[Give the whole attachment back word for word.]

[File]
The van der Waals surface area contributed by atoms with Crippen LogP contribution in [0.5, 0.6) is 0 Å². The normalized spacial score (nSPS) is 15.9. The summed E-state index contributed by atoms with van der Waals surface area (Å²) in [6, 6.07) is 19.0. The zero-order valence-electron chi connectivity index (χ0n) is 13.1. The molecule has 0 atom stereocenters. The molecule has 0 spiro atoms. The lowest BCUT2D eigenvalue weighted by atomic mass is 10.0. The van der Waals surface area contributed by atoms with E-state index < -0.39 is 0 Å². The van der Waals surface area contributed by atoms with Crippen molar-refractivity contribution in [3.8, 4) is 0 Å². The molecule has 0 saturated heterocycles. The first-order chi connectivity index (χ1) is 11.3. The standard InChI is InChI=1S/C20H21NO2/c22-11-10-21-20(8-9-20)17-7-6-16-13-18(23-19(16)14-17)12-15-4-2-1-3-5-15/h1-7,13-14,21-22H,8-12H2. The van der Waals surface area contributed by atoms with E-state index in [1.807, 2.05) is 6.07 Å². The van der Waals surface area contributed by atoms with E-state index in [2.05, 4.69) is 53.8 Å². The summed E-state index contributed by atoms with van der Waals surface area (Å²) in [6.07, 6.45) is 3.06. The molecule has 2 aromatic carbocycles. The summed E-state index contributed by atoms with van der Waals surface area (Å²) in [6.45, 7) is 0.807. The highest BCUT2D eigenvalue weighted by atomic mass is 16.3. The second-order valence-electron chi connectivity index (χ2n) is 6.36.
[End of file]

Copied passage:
The van der Waals surface area contributed by atoms with Crippen LogP contribution in [0.5, 0.6) is 0 Å². The normalized spacial score (nSPS) is 15.9. The summed E-state index contributed by atoms with van der Waals surface area (Å²) in [6, 6.07) is 19.0. The zero-order valence-electron chi connectivity index (χ0n) is 13.1. The molecule has 0 atom stereocenters. The molecule has 0 spiro atoms. The lowest BCUT2D eigenvalue weighted by atomic mass is 10.0. The van der Waals surface area contributed by atoms with E-state index < -0.39 is 0 Å². The van der Waals surface area contributed by atoms with Crippen molar-refractivity contribution in [3.8, 4) is 0 Å². The molecule has 0 saturated heterocycles. The first-order chi connectivity index (χ1) is 11.3. The standard InChI is InChI=1S/C20H21NO2/c22-11-10-21-20(8-9-20)17-7-6-16-13-18(23-19(16)14-17)12-15-4-2-1-3-5-15/h1-7,13-14,21-22H,8-12H2. The van der Waals surface area contributed by atoms with E-state index in [1.807, 2.05) is 6.07 Å². The van der Waals surface area contributed by atoms with E-state index in [2.05, 4.69) is 53.8 Å². The summed E-state index contributed by atoms with van der Waals surface area (Å²) in [6.07, 6.45) is 3.06. The molecule has 2 aromatic carbocycles. The summed E-state index contributed by atoms with van der Waals surface area (Å²) in [6.45, 7) is 0.807. The highest BCUT2D eigenvalue weighted by atomic mass is 16.3. The second-order valence-electron chi connectivity index (χ2n) is 6.36.